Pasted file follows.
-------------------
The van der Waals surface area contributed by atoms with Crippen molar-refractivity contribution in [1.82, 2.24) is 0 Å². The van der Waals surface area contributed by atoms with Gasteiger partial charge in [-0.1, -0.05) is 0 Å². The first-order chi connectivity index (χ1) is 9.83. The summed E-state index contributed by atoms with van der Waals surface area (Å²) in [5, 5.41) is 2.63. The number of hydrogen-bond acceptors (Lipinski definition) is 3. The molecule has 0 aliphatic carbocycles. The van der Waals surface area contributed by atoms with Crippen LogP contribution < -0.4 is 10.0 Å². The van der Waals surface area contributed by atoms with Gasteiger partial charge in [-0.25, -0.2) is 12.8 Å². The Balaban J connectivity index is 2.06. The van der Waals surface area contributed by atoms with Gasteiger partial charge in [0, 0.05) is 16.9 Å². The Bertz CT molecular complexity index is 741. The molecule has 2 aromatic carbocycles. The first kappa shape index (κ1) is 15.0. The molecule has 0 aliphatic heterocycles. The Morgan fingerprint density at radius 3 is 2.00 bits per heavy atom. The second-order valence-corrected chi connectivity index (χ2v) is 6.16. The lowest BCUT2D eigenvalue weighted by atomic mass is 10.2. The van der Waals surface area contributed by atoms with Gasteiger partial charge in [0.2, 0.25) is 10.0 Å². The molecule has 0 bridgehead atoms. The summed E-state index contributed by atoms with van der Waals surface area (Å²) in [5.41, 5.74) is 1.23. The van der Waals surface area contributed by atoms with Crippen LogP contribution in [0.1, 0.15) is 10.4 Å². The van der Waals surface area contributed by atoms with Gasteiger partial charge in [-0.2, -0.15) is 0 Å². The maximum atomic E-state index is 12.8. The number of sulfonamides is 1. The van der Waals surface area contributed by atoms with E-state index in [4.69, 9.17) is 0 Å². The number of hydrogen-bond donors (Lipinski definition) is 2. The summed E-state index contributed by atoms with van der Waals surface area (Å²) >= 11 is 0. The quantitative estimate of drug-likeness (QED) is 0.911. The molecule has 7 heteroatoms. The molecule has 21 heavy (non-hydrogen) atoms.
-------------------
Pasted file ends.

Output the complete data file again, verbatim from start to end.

The van der Waals surface area contributed by atoms with Crippen molar-refractivity contribution in [1.82, 2.24) is 0 Å². The van der Waals surface area contributed by atoms with Gasteiger partial charge in [-0.1, -0.05) is 0 Å². The first-order chi connectivity index (χ1) is 9.83. The summed E-state index contributed by atoms with van der Waals surface area (Å²) in [5, 5.41) is 2.63. The number of hydrogen-bond acceptors (Lipinski definition) is 3. The molecule has 0 aliphatic carbocycles. The van der Waals surface area contributed by atoms with Crippen LogP contribution < -0.4 is 10.0 Å². The van der Waals surface area contributed by atoms with Gasteiger partial charge in [-0.25, -0.2) is 12.8 Å². The Balaban J connectivity index is 2.06. The van der Waals surface area contributed by atoms with Gasteiger partial charge in [0, 0.05) is 16.9 Å². The Bertz CT molecular complexity index is 741. The molecule has 2 aromatic carbocycles. The first kappa shape index (κ1) is 15.0. The molecule has 0 aliphatic heterocycles. The Morgan fingerprint density at radius 3 is 2.00 bits per heavy atom. The second-order valence-corrected chi connectivity index (χ2v) is 6.16. The lowest BCUT2D eigenvalue weighted by atomic mass is 10.2. The van der Waals surface area contributed by atoms with Gasteiger partial charge in [0.2, 0.25) is 10.0 Å². The molecule has 0 bridgehead atoms. The summed E-state index contributed by atoms with van der Waals surface area (Å²) in [5.41, 5.74) is 1.23. The van der Waals surface area contributed by atoms with Crippen LogP contribution in [0.1, 0.15) is 10.4 Å². The van der Waals surface area contributed by atoms with Gasteiger partial charge in [-0.2, -0.15) is 0 Å². The maximum atomic E-state index is 12.8. The number of sulfonamides is 1. The van der Waals surface area contributed by atoms with E-state index in [4.69, 9.17) is 0 Å². The number of hydrogen-bond donors (Lipinski definition) is 2. The summed E-state index contributed by atoms with van der Waals surface area (Å²) >= 11 is 0. The quantitative estimate of drug-likeness (QED) is 0.911. The molecule has 7 heteroatoms. The molecule has 21 heavy (non-hydrogen) atoms.